The findings, presented on Sunday at the American College of Cardiology meeting in San Francisco and published in the Lancet medical journal, challenge the commonly held belief that atherosclerosis, or hardening of the arteries — the disease that causes heart attacks and strokes — is a modern plague brought on by smoking, obesity and sedentary lifestyles

      “It looks to be the case that this is an ancient condition of human population before the modern world and may in fact have been part of our species’ aging,” said Caleb Finch, a professor of gerontology at the University of Southern California and a senior author of the study.

      “The latest study, however, spans a much broader swath of society, looking at individuals from different regions and societies and with very different diets.What we’ve put together in this is four cultures with very disparate lifestyles and geography. We have a more-convincing argument about the presence of this disease in ancient people,” Thompson said.”

      .

      “Heart disease is the leading cause of death in the United States for both men and women, killing about 600,000 people each year, according to the U.S. Centers for Disease Control and Prevention.

      Finch said drugs that lower cholesterol, reduce blood pressure and thin the blood have been “a tremendous success story in 20th and 21st century medicine,” allowing millions of people to survive heart disease and live longer lives.

      Even so, about one third of heart attacks arise in people who have no risk factors for heart disease except for their advancing age, he said.

      “The question is, what can we possibly do to slow down the underlying basic process of atherosclerosis and aging in our blood vessels,” he said. “That, right now, is a blank wall.”
      http://www.theoaklandpress.com/articles/2013/03/12/news/nation_and_world/doc513ec31c1217f393340605.txt

      I doubt these discoveries will have any effect on the activities of the lifestyle obsessives though, I don’t think they are even capable of considering that their original theories might have been wrong.

    • RdM says:

      Ha, I don’t even get a reason or excuse, just
      “Unsupported Media
      Sorry, the page you requested could not be found.”

      • Rose says:

        Can you see these, RdM?

        Mummies from different times, places shared key heart risk
        March 11, 2013

        “CHICAGO (Reuters) – CT scans of 137 mummies spanning four geographies and 4,000 years of history show that hardening of the arteries was commonplace, especially in older individuals, suggesting this key sign of heart disease may be a part of aging rather than the byproduct of eating too many Big Macs.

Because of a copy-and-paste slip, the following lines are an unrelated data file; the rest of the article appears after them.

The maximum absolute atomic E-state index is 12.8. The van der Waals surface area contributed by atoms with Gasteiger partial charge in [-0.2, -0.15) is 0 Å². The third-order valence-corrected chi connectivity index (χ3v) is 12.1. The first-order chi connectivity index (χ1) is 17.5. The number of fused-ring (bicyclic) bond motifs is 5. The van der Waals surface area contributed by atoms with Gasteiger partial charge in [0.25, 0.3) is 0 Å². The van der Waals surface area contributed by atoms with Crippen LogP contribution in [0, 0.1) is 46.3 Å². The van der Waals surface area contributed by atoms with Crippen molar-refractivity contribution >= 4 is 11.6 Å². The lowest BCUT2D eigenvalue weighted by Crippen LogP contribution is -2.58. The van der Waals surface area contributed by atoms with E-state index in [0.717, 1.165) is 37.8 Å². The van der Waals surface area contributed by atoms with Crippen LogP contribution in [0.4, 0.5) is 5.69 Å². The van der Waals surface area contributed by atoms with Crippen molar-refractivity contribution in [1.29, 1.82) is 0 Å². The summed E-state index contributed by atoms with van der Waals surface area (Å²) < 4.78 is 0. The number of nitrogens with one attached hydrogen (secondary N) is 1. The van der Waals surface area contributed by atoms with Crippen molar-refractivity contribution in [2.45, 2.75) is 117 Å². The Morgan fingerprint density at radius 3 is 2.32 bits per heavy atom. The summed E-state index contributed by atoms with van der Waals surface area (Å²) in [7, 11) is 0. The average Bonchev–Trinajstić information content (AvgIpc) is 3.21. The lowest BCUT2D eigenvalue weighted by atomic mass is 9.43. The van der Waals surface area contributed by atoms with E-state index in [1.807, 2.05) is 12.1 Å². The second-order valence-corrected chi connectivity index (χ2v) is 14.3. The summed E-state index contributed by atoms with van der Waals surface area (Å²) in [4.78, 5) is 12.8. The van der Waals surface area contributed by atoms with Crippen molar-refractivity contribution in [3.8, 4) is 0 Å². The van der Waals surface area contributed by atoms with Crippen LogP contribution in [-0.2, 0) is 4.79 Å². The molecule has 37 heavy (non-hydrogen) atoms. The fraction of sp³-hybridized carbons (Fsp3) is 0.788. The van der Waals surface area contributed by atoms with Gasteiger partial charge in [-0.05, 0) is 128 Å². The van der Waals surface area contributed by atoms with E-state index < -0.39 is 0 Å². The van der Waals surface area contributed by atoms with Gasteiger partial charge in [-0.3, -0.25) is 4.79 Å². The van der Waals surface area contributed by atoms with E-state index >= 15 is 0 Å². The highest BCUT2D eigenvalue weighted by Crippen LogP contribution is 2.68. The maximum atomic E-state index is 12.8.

The findings, presented on Sunday at the American College of Cardiology meeting in San Francisco and published in the Lancet medical journal, challenge the commonly held belief that atherosclerosis, or hardening of the arteries – the disease that causes heart attacks and strokes – is a modern plague brought on by smoking, obesity and sedentary lifestyles.

        “It looks to be the case that this is an ancient condition of human population before the modern world and may in fact have been part of our species’ aging,” said Caleb Finch, a professor of gerontology at the University of Southern California and a senior author of the study.”
        https://www.reuters.com/article/us-heart-mummies/mummies-from-different-times-places-shared-key-heart-risk-idUSBRE92A00G20130311

        Atherosclerosis across 4000 years of human history: the Horus study of four ancient populations.
        2013
        Thompson RC1, Allam AH, Lombardi GP, Wann LS, Sutherland ML, Sutherland JD, Soliman MA, Frohlich B, Mininberg DT, Monge JM, Vallodolid CM, Cox SL, Abd el-Maksoud G, Badr I, Miyamoto MI, el-Halim Nur el-Din A, Narula J, Finch CE, Thomas GS.

        Abstract
        BACKGROUND:

        Atherosclerosis is thought to be a disease of modern human beings and related to contemporary lifestyles. However, its prevalence before the modern era is unknown. We aimed to evaluate preindustrial populations for atherosclerosis.
        METHODS:

        We obtained whole body CT scans of 137 mummies from four different geographical regions or populations spanning more than 4000 years. Individuals from ancient Egypt, ancient Peru, the Ancestral Puebloans of southwest America, and the Unangan of the Aleutian Islands were imaged. Atherosclerosis was regarded as definite if a calcified plaque was seen in the wall of an artery and probable if calcifications were seen along the expected course of an artery.
        FINDINGS:

        Probable or definite atherosclerosis was noted in 47 (34%) of 137 mummies and in all four geographical populations: 29 (38%) of 76 ancient Egyptians, 13 (25%) of 51 ancient Peruvians, two (40%) of five Ancestral Puebloans, and three (60%) of five Unangan hunter gatherers (p=NS). Atherosclerosis was present in the aorta in 28 (20%) mummies, iliac or femoral arteries in 25 (18%), popliteal or tibial arteries in 25 (18%), carotid arteries in 17 (12%), and coronary arteries in six (4%). Of the five vascular beds examined, atherosclerosis was present in one to two beds in 34 (25%) mummies, in three to four beds in 11 (8%), and in all five vascular beds in two (1%). Age at time of death was positively correlated with atherosclerosis (mean age at death was 43 [SD 10] years for mummies with atherosclerosis vs 32 [15] years for those without; p<0·0001) and with the number of arterial beds involved (mean age was 32 [SD 15] years for mummies with no atherosclerosis, 42 [10] years for those with atherosclerosis in one or two beds, and 44 [8] years for those with atherosclerosis in three to five beds; p<0·0001).
        INTERPRETATION:

        Atherosclerosis was common in four preindustrial populations including preagricultural hunter-gatherers. Although commonly assumed to be a modern disease, the presence of atherosclerosis in premodern human beings raises the possibility of a more basic predisposition to the disease."